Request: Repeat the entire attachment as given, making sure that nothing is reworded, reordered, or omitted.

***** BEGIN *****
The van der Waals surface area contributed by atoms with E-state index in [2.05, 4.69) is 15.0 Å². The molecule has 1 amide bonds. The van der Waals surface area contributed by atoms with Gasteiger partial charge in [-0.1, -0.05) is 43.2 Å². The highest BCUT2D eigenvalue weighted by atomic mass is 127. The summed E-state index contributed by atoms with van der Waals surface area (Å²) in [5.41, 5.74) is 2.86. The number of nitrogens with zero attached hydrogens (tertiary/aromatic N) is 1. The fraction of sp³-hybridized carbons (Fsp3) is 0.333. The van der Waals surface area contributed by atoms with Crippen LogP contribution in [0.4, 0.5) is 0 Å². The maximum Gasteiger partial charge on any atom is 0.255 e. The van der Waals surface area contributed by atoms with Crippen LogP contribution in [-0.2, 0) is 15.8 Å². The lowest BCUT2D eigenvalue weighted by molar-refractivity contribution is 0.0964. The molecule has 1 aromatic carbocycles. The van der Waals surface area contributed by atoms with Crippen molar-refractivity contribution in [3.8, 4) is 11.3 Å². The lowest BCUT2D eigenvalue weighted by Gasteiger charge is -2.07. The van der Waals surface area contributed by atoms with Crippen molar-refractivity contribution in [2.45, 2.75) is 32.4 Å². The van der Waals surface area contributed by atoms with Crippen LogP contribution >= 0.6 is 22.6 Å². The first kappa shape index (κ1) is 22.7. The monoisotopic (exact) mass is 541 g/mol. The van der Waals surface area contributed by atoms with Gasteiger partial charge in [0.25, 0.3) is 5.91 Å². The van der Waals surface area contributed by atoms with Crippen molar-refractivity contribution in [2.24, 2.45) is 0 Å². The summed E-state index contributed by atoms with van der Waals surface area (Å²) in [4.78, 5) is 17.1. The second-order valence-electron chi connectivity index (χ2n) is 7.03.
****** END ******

The van der Waals surface area contributed by atoms with E-state index in [2.05, 4.69) is 15.0 Å². The molecule has 1 amide bonds. The van der Waals surface area contributed by atoms with Gasteiger partial charge in [-0.1, -0.05) is 43.2 Å². The highest BCUT2D eigenvalue weighted by atomic mass is 127. The summed E-state index contributed by atoms with van der Waals surface area (Å²) in [5.41, 5.74) is 2.86. The number of nitrogens with zero attached hydrogens (tertiary/aromatic N) is 1. The fraction of sp³-hybridized carbons (Fsp3) is 0.333. The van der Waals surface area contributed by atoms with Crippen LogP contribution in [0.4, 0.5) is 0 Å². The maximum Gasteiger partial charge on any atom is 0.255 e. The van der Waals surface area contributed by atoms with Crippen LogP contribution in [-0.2, 0) is 15.8 Å². The lowest BCUT2D eigenvalue weighted by molar-refractivity contribution is 0.0964. The molecule has 1 aromatic carbocycles. The van der Waals surface area contributed by atoms with Crippen molar-refractivity contribution in [3.8, 4) is 11.3 Å². The lowest BCUT2D eigenvalue weighted by Gasteiger charge is -2.07. The van der Waals surface area contributed by atoms with Crippen molar-refractivity contribution in [2.45, 2.75) is 32.4 Å². The van der Waals surface area contributed by atoms with Crippen LogP contribution >= 0.6 is 22.6 Å². The first kappa shape index (κ1) is 22.7. The monoisotopic (exact) mass is 541 g/mol. The van der Waals surface area contributed by atoms with Gasteiger partial charge in [0.25, 0.3) is 5.91 Å². The van der Waals surface area contributed by atoms with Crippen molar-refractivity contribution in [2.24, 2.45) is 0 Å². The summed E-state index contributed by atoms with van der Waals surface area (Å²) in [4.78, 5) is 17.1. The second-order valence-electron chi connectivity index (χ2n) is 7.03.